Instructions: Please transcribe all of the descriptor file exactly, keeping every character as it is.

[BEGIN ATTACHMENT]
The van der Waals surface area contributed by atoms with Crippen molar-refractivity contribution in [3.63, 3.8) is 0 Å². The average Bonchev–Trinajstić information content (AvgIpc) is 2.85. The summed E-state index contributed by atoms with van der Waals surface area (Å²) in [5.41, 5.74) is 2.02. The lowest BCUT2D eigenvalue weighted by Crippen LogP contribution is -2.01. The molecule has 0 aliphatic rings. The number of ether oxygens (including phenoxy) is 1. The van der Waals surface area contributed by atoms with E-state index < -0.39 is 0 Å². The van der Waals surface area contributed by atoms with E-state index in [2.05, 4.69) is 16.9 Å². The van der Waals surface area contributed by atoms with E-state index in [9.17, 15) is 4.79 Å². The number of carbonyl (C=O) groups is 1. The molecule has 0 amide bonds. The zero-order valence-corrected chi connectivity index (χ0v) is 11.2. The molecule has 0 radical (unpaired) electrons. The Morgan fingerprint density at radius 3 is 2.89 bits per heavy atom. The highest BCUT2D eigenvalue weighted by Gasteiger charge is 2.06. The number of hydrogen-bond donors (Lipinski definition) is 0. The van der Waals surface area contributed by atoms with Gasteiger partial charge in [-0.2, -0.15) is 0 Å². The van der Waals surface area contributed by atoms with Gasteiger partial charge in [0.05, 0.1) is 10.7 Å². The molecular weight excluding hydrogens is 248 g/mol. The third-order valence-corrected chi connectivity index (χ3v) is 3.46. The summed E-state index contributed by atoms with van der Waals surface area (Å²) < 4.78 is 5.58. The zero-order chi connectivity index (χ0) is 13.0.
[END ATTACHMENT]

The van der Waals surface area contributed by atoms with Crippen molar-refractivity contribution in [3.63, 3.8) is 0 Å². The average Bonchev–Trinajstić information content (AvgIpc) is 2.85. The summed E-state index contributed by atoms with van der Waals surface area (Å²) in [5.41, 5.74) is 2.02. The lowest BCUT2D eigenvalue weighted by Crippen LogP contribution is -2.01. The molecule has 0 aliphatic rings. The number of ether oxygens (including phenoxy) is 1. The van der Waals surface area contributed by atoms with E-state index < -0.39 is 0 Å². The van der Waals surface area contributed by atoms with E-state index in [2.05, 4.69) is 16.9 Å². The van der Waals surface area contributed by atoms with E-state index in [9.17, 15) is 4.79 Å². The number of carbonyl (C=O) groups is 1. The molecule has 0 amide bonds. The zero-order valence-corrected chi connectivity index (χ0v) is 11.2. The molecule has 0 radical (unpaired) electrons. The Morgan fingerprint density at radius 3 is 2.89 bits per heavy atom. The highest BCUT2D eigenvalue weighted by Gasteiger charge is 2.06. The number of hydrogen-bond donors (Lipinski definition) is 0. The van der Waals surface area contributed by atoms with Gasteiger partial charge in [-0.2, -0.15) is 0 Å². The van der Waals surface area contributed by atoms with Gasteiger partial charge in [0.05, 0.1) is 10.7 Å². The molecular weight excluding hydrogens is 248 g/mol. The third-order valence-corrected chi connectivity index (χ3v) is 3.46. The summed E-state index contributed by atoms with van der Waals surface area (Å²) < 4.78 is 5.58. The zero-order chi connectivity index (χ0) is 13.0.